“Bite-Size Bits of Local, National, and Global History”
“Bite-Size Bits of Local, National, and Global History”
Fort Gibson in Muskogee County, Oklahoma — The American South (West South Central)


Manard Marker image. Click for full size.
By Michael Manning, December 26, 2010
1. Manard Marker
Inscription. Site of Manard Settlement on Bayou Menard. Named for Pierre Menard (1766-1844. Menard, an early day fur trader, merchant and member of the Chouteau family. Served as the first territorial governor of Illinois.

Springs at Manard identified as a Cherokee council ground prior to 1828. Trading post est. by Bartholet & Heald in 1832. Cherokee agency est. by Montfort Stokes in 1837. Burial place of HT Martin (1822-1868), first postmaster of Cherokee Nation West.

Site of Civil War skirmish on July 27, 1862, involving US Maj. WM A Phillips and Indian Home Guards who encountered and routed Watie's Confederates under Lt Col Thos Fox Taylor.

Stage stop and site of holdup of US Mail by Cook Gang on July 14, 1894, and shooting of Joseph Glad by outlaw Jim French in 1894.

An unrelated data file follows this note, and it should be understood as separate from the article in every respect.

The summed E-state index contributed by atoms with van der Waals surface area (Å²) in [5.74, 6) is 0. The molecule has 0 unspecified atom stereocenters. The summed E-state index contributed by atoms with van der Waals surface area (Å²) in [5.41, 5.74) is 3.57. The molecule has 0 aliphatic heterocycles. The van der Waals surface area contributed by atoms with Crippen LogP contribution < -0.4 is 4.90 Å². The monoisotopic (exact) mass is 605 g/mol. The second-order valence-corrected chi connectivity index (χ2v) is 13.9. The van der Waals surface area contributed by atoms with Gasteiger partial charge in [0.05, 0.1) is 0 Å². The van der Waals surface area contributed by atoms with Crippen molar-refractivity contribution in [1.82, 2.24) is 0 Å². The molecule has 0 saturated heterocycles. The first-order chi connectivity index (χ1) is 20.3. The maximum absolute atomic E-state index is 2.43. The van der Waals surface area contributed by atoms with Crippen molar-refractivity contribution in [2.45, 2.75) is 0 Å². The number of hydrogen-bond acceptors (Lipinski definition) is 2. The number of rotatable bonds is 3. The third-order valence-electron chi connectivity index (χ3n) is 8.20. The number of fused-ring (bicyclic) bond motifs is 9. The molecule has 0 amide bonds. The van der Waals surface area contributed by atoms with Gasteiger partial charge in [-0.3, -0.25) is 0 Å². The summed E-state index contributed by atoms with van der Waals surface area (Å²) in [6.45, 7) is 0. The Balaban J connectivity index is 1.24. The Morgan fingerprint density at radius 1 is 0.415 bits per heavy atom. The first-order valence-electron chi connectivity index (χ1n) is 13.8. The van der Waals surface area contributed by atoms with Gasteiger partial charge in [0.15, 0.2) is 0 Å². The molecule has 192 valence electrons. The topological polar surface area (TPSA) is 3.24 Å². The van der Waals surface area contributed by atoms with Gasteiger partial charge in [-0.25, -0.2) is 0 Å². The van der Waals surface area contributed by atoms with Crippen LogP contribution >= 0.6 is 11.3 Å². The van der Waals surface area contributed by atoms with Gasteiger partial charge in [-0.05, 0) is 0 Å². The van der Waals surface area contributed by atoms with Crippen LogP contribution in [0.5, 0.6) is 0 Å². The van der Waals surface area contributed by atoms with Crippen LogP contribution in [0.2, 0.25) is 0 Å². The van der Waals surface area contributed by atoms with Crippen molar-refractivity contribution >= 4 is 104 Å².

Post office from 1883-1913. Manard school est. by 1863, and closed when consolidated with Ft Gibson Schools in 1966.
Erected 2000 by Oklahoma Historical Society. (Marker Number 237-2000.)
Marker series. This marker is included in the Oklahoma Historical Society marker series.
Location. 35° 47.975′ N, 95° 6.27′ W. Marker is in Fort Gibson, Oklahoma, in Muskogee County. Marker is on U.S. 62 half a mile east of South Manard Road, on the right when traveling west. Click for map. Marker is only accessible from the eastbound lanes of US 62, 1/2 mile east of South Manard Road, approximately 8 miles east of Fort Gibson. Marker is in this post office area: Fort Gibson OK 74434, United States of America.
Other nearby markers. At least 4 other markers are within 10 miles of this marker, measured as the crow flies. Park Hill (approx. 8.4 miles away); Riley's Chapel (approx. 8.4 miles away); Park Hill Press (approx. 8.4 miles away); Trail of Tears (approx. 9.6 miles away).
Categories. Native AmericansSettlements & SettlersWar, US Civil
Credits. This page originally submitted on , by Michael Manning of Woodlawn, Tennessee. This page has been viewed 432 times since then and 80 times this year. Photo   1. submitted on , by Michael Manning of Woodlawn, Tennessee. • Craig Swain was the editor who published this page. This page was last revised on June 16, 2016.
Editor’s want-list for this marker. A photo of the marker and the surrounding area in context. • Can you help?
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